As usual, the Dutchman stubbornly refused to contemplate using his right foot in a man-of-the-match performance.
Throughout his career with PSV Eindhoven, Chelsea, Real Madrid, Bayern and the Netherlands, Robben has been an exasperating enigma.
The winger's critics are dismayed by his histrionics and cannot fathom how his entirely predictable ploy of speeding down the right flank and then cutting inside to shoot with his left foot repeatedly catches international class defenders unawares.
Many see him as overly individualistic.
Last year, Robben was the villain when he missed an extra-time spot kick in the 1-1 draw against Chelsea in the Champions League final in Munich before his side lost on penalties.
At Wembley, he displayed all his familiar traits but he was also a constant threat to the Dortmund defence, setting up one goal before scoring an 89th minute winner to give the treble-chasing Bavarians a dramatic 2-1 win over their great rivals.
"I was ready today," he said after receiving the man-of-the-match award from former Manchester United manager Alex Ferguson.
"I had played the game in my head.... yet when you score in the last minute to win, it's a dream. It's very difficult for me to believe at the moment."
"It's the highest place you can get, winning the Champions League is something some of us have missed out on.
"In addition to last year, I personally lost a World Cup final (against Spain three years ago) and the 2010 Champions League final. "You don't want the loser tag, but today everything worked out and I can forget about those defeats."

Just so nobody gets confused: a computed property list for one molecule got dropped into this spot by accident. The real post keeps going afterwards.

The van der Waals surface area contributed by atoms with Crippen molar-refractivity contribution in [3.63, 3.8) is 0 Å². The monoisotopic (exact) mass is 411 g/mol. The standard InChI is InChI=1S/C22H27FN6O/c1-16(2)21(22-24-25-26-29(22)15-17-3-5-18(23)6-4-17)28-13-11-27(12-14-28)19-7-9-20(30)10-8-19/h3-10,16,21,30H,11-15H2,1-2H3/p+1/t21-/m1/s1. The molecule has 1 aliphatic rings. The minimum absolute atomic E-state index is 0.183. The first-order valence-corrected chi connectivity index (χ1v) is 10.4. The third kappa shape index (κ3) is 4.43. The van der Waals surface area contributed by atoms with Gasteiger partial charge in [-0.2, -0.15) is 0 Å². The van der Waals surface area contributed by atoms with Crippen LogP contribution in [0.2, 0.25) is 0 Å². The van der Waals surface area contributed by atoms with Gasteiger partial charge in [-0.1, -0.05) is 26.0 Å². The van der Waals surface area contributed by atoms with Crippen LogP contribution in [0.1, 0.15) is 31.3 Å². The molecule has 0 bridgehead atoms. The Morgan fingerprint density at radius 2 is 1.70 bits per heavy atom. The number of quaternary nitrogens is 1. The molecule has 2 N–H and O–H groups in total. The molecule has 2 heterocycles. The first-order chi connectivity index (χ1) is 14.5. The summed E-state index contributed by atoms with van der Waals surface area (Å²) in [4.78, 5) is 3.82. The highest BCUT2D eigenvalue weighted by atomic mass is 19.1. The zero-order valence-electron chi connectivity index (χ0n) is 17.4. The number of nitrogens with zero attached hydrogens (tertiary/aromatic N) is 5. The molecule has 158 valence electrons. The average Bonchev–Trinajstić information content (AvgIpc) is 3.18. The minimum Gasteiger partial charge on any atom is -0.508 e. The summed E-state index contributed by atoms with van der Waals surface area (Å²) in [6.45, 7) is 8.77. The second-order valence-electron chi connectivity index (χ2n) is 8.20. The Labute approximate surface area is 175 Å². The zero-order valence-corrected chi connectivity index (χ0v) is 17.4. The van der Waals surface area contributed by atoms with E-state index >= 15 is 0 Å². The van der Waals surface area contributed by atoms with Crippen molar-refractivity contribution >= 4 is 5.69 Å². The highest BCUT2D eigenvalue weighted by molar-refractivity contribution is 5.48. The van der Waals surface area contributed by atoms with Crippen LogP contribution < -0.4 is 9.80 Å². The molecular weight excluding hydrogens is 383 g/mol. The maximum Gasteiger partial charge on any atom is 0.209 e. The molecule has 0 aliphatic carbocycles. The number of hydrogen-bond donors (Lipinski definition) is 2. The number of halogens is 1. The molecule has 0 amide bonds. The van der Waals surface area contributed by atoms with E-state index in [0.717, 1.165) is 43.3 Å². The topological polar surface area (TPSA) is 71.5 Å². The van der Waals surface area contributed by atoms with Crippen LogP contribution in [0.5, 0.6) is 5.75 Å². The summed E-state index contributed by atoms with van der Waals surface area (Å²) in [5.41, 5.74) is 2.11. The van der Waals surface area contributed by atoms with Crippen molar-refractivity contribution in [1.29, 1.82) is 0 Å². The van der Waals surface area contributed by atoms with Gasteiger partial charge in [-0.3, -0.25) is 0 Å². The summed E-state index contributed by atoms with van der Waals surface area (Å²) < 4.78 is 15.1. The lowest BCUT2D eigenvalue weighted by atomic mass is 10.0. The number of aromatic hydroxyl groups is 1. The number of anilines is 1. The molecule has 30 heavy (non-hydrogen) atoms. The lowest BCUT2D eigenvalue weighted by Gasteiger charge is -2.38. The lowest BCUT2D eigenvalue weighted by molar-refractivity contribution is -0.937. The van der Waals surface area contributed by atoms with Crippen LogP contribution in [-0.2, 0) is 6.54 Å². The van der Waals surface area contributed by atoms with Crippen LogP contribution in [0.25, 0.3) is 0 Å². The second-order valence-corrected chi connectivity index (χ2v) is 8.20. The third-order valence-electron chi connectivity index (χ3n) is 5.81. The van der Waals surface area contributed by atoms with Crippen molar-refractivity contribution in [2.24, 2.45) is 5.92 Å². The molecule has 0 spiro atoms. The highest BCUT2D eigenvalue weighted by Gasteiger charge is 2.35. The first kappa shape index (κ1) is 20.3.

The Dutchman was the chief culprit for the goalless first half as he wasted Bayern's best two chances, partly because he insisted on keeping the ball on his tried and trusted left foot.
Having been sent clean through on goal, he squandered precious split seconds by teeing up a shot for his left foot, then produced a failed attempt at a Lionel Messi style dink which goalkeeper Roman Weidenfeller was able to turn away.
Shortly afterwards, Robben had a gilt-edged chance as the ball rebounded kindly to him off a defender, yet once again he shot straight at Weidenfeller.
By and large, Dortmund succeeded in fencing him in during the first half and he trudged off at the break looking as if he might endure a repeat of last season's nightmare.
In the second half, however, Robben varied his repertoire.
He moved to the left for a spell and it was from there that he combined with Franck Ribery and dribbled past Weidenfeller to leave Mario Mandzukic to tap into an empty net for the opener.
Robben's winner also came from the left as he controlled Ribery's pass under pressure and slotted home past Weidenfeller.
Afterwards he appeared to hit back at suggestions he is individualistic, saying: "I always feel responsibility when I play football. It's a team sport, a team performance and we're a real team, we fight for each other, run for each other."